A Visitable Past: Views of Venice by American Artists, 1860-1915
In this ambitious and imaginative study, Margaretta M. Lovell analyzes the large body of accomplished, sometimes startling, often brilliant work of American artists drawn to Venice's ragged splendor in the last century. Including major works by such diverse and talented painters as James McNeill Whistler, John Singer Sargent, and Maurice Prendergast, these richly varied paintings portray sleepy canals, architectural monuments, and scenes of picturesque everyday life while they also reveal surprising aspects of American culture.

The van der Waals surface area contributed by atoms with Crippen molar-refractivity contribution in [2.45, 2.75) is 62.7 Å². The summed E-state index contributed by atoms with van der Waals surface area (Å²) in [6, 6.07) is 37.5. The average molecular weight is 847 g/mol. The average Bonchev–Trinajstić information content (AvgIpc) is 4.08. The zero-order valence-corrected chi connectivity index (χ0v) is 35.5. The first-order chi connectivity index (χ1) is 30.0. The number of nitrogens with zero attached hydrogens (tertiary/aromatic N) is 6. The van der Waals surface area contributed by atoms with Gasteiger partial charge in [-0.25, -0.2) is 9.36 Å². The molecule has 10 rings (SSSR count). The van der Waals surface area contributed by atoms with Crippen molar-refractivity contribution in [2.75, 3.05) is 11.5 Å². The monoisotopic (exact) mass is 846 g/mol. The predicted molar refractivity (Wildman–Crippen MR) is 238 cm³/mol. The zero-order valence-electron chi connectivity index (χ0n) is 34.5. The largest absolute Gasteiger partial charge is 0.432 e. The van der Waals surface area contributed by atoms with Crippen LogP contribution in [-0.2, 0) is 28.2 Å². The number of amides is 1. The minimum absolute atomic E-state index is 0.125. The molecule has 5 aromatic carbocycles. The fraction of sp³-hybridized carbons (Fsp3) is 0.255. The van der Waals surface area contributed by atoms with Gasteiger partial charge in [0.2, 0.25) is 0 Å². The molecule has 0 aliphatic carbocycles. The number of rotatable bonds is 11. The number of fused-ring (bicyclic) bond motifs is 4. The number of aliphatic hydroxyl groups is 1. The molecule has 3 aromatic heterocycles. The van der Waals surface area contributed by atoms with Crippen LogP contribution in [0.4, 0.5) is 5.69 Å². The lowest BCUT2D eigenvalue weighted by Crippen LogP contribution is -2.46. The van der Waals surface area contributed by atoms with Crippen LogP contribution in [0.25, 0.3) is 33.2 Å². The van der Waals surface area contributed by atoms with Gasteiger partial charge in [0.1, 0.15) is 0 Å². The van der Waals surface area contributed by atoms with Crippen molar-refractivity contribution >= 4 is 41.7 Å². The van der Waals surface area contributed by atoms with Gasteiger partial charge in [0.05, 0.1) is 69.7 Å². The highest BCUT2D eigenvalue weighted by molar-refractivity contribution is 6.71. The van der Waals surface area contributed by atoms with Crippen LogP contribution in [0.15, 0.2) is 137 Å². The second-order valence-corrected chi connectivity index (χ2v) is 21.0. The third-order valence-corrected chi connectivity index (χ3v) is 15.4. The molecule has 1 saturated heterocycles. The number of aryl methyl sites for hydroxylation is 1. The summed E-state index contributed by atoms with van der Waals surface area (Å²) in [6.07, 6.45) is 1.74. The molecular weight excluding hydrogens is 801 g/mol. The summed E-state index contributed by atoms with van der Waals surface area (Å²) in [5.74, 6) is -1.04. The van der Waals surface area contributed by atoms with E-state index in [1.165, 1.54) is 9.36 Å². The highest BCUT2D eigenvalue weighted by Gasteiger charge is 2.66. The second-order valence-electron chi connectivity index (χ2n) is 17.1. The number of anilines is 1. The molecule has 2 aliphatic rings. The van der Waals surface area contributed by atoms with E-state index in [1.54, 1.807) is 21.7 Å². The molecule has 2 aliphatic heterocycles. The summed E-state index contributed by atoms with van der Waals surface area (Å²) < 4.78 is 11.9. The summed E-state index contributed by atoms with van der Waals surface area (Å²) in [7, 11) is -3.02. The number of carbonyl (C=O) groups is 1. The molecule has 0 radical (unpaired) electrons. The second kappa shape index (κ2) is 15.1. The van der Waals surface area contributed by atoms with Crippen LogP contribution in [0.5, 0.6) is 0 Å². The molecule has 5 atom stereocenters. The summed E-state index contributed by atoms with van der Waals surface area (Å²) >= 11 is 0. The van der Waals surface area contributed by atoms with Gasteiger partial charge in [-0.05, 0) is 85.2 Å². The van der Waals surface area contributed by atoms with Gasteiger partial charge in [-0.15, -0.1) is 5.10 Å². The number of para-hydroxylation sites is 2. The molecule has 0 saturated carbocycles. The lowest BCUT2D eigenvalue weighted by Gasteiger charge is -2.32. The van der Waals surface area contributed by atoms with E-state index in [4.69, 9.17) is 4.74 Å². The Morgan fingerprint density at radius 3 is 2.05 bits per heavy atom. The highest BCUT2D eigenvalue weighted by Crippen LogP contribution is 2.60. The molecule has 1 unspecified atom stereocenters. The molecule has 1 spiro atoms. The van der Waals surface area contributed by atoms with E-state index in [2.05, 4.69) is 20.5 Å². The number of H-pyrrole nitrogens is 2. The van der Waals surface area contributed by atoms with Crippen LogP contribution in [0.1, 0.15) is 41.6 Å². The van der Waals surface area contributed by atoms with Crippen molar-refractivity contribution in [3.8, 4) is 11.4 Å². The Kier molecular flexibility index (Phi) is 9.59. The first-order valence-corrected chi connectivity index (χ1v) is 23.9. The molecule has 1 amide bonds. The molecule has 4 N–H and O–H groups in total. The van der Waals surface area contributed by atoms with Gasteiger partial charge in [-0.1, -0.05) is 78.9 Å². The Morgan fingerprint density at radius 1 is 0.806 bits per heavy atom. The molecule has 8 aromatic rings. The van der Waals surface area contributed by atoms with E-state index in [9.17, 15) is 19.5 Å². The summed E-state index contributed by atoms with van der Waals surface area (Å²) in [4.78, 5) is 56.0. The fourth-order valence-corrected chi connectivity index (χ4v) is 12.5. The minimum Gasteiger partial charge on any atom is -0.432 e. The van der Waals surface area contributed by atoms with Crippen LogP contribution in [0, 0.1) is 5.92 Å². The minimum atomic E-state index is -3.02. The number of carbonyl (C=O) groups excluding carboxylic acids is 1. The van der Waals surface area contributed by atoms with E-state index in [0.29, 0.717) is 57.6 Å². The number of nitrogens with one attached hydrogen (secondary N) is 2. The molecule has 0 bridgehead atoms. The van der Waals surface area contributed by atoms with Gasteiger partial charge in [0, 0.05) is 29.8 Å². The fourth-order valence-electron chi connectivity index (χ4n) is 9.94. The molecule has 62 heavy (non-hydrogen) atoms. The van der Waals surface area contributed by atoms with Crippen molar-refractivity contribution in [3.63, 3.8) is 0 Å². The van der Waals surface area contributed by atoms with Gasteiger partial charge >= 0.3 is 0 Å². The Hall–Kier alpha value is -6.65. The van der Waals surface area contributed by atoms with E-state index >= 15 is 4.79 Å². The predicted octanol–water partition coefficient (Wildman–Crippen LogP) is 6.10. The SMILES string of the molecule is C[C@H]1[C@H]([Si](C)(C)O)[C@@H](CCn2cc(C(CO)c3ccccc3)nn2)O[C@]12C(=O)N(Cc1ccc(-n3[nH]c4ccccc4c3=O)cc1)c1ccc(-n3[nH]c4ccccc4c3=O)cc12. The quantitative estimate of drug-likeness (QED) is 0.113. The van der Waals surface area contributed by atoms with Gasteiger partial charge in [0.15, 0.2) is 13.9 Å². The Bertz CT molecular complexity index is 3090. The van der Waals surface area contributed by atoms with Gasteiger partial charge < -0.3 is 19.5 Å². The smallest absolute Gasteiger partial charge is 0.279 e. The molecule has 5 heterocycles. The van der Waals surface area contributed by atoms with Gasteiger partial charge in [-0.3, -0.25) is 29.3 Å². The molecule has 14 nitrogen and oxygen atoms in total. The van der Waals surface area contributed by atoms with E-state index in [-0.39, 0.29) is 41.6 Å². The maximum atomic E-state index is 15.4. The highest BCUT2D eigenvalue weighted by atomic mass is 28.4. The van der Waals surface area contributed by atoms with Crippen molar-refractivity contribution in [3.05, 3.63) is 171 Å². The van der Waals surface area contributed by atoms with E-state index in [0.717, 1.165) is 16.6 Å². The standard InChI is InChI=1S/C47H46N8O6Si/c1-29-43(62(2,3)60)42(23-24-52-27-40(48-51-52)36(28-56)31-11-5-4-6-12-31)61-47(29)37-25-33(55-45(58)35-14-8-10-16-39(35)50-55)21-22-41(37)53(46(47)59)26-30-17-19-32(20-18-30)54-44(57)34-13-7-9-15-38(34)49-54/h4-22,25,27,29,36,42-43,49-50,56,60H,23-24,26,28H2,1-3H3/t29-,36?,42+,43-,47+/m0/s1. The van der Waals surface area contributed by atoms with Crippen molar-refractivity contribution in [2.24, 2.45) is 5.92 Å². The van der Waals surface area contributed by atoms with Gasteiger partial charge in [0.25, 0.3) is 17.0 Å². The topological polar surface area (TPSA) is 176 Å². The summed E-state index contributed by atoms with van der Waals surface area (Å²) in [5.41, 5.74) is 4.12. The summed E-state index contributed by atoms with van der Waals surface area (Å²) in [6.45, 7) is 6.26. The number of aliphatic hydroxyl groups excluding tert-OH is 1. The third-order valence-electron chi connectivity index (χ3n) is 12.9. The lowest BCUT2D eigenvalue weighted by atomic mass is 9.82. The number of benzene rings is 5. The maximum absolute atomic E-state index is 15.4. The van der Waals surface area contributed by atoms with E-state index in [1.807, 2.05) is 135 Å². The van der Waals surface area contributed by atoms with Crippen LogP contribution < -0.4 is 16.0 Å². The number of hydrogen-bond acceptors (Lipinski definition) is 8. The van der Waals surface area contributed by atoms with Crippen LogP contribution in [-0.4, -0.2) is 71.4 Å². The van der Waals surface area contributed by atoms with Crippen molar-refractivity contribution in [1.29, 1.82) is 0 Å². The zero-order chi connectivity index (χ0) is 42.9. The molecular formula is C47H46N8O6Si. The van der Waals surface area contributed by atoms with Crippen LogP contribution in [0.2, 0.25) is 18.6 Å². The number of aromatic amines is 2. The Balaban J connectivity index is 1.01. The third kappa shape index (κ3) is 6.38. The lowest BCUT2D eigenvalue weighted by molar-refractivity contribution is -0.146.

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architectural Art Museum artists Bacino Bead Stringers Bellini bridge building Campanile Canaletto century cone of vision cultural Doge Pietro Loredan Doge's Palace domes Doorway Ducal Palace epic etching facade fact fiction fictive figures foreground frame Francis Hopkinson Smith Frye Gallery gondolas Grand Canal heroic high mimetic mode historic horizontal human interpretation ironic mode J. M. W. Turner Jacopo Tintoretto James McNeill Whistler John Singer Sargent Lovell low mimetic images low mimetic mode Map of sites Maria della Salute Maurice Prendergast mimetic views monuments Museum of Art nature nineteenth-century object oil on canvas painters painting Palazzo Dario photograph Piazza San Marco Piazzetta pictorial picture Pietro Loredan point of view portrayed posture reality Rialto Riva Ruskin Santa Maria sense sites of figs slices space Stones of Venice structure suggests Thomas Moran tion tone ture Turner vantage point Venetian Palaces Venice fig Venice pl Venice's vertical View of Venice viewer visual watercolor